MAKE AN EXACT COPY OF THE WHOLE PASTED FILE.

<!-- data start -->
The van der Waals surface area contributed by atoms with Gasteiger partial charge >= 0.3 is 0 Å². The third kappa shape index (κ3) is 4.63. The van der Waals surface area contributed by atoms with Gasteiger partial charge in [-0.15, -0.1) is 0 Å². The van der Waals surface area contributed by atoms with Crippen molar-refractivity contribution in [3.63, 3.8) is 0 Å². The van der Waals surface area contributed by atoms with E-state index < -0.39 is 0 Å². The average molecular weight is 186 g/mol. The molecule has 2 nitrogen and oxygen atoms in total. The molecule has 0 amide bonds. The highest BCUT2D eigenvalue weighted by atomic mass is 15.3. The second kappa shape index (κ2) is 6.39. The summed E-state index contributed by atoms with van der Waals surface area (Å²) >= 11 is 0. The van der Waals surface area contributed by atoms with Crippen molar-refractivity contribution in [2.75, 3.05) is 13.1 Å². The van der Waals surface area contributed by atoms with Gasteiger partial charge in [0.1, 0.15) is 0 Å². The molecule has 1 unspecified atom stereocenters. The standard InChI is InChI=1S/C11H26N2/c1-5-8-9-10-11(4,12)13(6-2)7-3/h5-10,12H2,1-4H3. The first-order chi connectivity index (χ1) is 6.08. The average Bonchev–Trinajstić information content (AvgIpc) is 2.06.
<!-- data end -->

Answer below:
The van der Waals surface area contributed by atoms with Gasteiger partial charge >= 0.3 is 0 Å². The third kappa shape index (κ3) is 4.63. The van der Waals surface area contributed by atoms with Gasteiger partial charge in [-0.15, -0.1) is 0 Å². The van der Waals surface area contributed by atoms with Crippen molar-refractivity contribution in [3.63, 3.8) is 0 Å². The van der Waals surface area contributed by atoms with E-state index < -0.39 is 0 Å². The average molecular weight is 186 g/mol. The molecule has 2 nitrogen and oxygen atoms in total. The molecule has 0 amide bonds. The highest BCUT2D eigenvalue weighted by atomic mass is 15.3. The second kappa shape index (κ2) is 6.39. The summed E-state index contributed by atoms with van der Waals surface area (Å²) >= 11 is 0. The van der Waals surface area contributed by atoms with Crippen molar-refractivity contribution in [2.75, 3.05) is 13.1 Å². The van der Waals surface area contributed by atoms with Gasteiger partial charge in [0.1, 0.15) is 0 Å². The molecule has 1 unspecified atom stereocenters. The standard InChI is InChI=1S/C11H26N2/c1-5-8-9-10-11(4,12)13(6-2)7-3/h5-10,12H2,1-4H3. The first-order chi connectivity index (χ1) is 6.08. The average Bonchev–Trinajstić information content (AvgIpc) is 2.06.